7. Nosferatu, directed by F. W. Murnau. This was the first vampire film, and one of the earliest surviving films, a silent movie released in 1922. Rather loosely based on Stoker’s Dracula, it retains the capacity to frighten even a modern viewer, not least because of Max Schreck’s ghastly appearance and manner as the titular vampire: no Lestat or Claudia or Armand, Nosferatu’s Count von Orlok is as visibly animal as he is practically cunning, and the blending of that human, cruel intelligence with the powers of the undead in this movie rivals anything that its modern successors have to offer.

6. Todd and the Book of Pure Evil, created by Charles Picco, Craig David Wallace, and Anthony Leo. Based on a short film of the same name, Todd is a horror-comedy set in a high school, sort of like if Buffy the Vampire Slayer were much more laden with sex jokes, poop jokes, loving tributes to death metal, and were Canadian. I tried Todd and the Book of Pure Evil more or less at random as a Netflix suggestion, and in so doing discovered one of my all-time favorite TV shows. It’s a typical monster-of-the-week format, but with writing so delightful and characters so convincing—even, a mythology so solid, for all its flippancy on the surface—that it blows most of its ostensible parallels out of the water. Not unlike Rick and Morty, one of my favorite things about it is its willingness and power to combine profoundly emotional moments and profoundly stupid (but funny!) jokes in a single episode or even a single scene.

5. The VVitch, directed by Robert Eggers. I must admit, I thought the music for The VVitch was stereotypical and overdone. On the other hand, I thought every other thing about it was just about perfect, so I’m prepared to overlook the music. The acting, the script, the periodicity, the pacing, everything was spot-on; and, most importantly, the titular witch was treated seriously: not as a pretext to critique Christianity (an intrinsically valid but all too often artistically boring pursuit) or to assert some kind of feminine spirituality, nor as a mere delusion—unless the majority of the film’s events were delusions, which is a possible and fittingly terrifying interpretation, though I don’t accept it myself—but as a real and active malice, operative both through temptation to luxury and indulgence and through temptation to paranoia and hatred, just as real evil spirits operate. (See also Eve Tushnet's review of the film in The American Conservative.)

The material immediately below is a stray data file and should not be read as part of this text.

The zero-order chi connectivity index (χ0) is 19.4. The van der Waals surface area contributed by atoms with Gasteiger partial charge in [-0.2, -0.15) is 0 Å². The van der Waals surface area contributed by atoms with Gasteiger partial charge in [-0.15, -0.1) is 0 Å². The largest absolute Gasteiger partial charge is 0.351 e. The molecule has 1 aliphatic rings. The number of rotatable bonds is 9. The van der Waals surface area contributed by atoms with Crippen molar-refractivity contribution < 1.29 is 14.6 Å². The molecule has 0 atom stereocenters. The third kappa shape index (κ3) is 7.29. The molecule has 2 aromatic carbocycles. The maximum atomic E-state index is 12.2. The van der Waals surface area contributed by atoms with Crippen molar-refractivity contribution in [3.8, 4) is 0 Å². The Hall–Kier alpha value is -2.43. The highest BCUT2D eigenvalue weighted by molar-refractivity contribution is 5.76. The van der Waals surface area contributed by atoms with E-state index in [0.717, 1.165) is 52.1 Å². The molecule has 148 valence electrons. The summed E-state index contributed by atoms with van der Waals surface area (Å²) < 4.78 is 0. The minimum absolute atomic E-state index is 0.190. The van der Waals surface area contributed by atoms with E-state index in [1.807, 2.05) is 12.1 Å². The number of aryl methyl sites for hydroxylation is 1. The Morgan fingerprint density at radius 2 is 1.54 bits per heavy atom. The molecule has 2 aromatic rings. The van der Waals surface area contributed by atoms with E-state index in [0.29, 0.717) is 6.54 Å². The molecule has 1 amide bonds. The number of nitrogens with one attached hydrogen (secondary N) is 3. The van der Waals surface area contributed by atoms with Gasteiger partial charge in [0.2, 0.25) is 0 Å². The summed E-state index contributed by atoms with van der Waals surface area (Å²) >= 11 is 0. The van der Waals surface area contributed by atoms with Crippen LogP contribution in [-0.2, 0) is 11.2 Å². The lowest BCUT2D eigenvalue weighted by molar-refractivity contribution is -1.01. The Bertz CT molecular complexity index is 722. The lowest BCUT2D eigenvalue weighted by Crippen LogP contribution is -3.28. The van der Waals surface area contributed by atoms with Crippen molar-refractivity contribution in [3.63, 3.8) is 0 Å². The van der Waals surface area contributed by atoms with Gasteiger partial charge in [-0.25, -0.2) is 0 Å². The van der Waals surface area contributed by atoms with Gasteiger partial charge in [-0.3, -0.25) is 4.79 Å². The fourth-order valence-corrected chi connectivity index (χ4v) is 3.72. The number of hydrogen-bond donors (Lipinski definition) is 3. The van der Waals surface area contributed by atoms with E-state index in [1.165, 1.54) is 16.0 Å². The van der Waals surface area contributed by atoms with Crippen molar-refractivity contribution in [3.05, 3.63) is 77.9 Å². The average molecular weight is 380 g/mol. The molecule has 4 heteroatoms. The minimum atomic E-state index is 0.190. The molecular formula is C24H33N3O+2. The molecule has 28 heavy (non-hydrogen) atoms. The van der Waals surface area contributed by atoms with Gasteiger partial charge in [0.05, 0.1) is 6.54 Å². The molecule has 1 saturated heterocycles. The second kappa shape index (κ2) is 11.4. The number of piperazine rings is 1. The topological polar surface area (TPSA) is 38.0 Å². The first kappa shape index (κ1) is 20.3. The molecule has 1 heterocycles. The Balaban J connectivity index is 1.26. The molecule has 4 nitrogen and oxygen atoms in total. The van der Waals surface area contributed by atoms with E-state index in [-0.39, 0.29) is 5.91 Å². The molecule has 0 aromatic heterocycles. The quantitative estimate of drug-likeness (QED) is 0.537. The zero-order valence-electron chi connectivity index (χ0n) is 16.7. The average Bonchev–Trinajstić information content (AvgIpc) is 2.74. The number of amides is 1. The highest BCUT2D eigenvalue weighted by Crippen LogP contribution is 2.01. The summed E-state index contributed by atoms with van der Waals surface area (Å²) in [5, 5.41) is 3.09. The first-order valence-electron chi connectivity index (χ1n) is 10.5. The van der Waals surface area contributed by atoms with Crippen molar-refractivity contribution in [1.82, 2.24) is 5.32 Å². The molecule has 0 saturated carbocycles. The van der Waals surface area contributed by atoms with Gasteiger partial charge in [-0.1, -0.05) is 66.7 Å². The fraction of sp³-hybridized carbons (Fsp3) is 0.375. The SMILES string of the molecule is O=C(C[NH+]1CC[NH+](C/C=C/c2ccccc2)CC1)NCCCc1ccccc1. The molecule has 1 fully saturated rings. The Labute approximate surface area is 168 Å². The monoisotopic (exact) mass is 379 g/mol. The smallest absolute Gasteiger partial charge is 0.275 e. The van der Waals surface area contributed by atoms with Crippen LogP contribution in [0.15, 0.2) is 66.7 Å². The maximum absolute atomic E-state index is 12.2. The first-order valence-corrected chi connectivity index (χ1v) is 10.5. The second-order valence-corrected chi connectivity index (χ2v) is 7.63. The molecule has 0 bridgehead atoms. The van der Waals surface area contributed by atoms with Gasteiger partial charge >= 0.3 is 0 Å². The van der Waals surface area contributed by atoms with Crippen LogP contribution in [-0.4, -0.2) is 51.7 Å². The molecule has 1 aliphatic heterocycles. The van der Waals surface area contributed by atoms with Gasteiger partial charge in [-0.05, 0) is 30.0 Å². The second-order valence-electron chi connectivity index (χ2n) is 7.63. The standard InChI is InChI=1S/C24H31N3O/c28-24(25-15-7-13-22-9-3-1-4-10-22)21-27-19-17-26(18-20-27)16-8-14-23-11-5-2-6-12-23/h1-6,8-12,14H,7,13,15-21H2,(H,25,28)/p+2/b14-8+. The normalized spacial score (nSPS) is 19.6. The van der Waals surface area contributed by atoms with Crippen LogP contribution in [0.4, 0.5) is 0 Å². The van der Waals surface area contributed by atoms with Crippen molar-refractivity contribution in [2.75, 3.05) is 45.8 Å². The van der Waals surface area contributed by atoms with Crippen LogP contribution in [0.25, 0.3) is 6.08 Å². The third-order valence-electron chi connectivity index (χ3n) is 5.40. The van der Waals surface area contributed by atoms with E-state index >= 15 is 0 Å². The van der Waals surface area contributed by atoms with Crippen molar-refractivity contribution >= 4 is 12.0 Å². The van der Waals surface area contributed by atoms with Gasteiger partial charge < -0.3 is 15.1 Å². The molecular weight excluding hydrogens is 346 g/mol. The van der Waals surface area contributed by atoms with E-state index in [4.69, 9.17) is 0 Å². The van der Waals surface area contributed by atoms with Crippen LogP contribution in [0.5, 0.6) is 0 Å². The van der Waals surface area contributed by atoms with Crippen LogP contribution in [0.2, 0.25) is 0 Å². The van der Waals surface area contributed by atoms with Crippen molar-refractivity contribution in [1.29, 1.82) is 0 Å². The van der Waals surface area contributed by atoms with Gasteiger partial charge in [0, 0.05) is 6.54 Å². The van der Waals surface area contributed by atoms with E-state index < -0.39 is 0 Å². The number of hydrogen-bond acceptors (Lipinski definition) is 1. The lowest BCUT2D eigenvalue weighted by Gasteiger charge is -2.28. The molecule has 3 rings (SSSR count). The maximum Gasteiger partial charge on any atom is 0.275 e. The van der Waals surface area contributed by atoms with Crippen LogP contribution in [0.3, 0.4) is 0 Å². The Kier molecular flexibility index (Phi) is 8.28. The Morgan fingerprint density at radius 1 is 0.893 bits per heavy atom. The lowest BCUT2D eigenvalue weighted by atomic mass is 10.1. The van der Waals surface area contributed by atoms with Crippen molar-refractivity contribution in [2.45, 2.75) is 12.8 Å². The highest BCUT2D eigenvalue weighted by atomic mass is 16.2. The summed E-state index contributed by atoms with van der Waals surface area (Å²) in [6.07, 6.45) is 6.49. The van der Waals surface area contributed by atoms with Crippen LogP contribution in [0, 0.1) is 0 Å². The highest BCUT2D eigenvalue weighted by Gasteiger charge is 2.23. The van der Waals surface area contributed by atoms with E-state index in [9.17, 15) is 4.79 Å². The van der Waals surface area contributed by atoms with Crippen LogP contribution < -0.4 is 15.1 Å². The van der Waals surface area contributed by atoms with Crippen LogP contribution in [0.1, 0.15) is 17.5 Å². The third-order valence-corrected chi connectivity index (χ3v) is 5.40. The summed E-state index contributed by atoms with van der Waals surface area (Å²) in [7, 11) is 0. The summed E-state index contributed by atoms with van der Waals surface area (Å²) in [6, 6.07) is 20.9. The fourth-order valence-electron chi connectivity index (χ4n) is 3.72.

4. Stranger Things, created by Matt and Russ Duffer. Once again this isn’t strictly horror; it’s mixed with period piece (though, the period being the eighties, the periodicity isn’t overstated, which if anything makes it better) and adventure in a rather Spielbergian vein. I’ve only just started season two, but I can definitely testify that season one, while packed with homages to older films and shows, plays with its sources and the tropes they use in a magnificently independent way. The Duffer brothers give their name the lie: practically every detail of Stranger Things is a delight of smart filmmaking.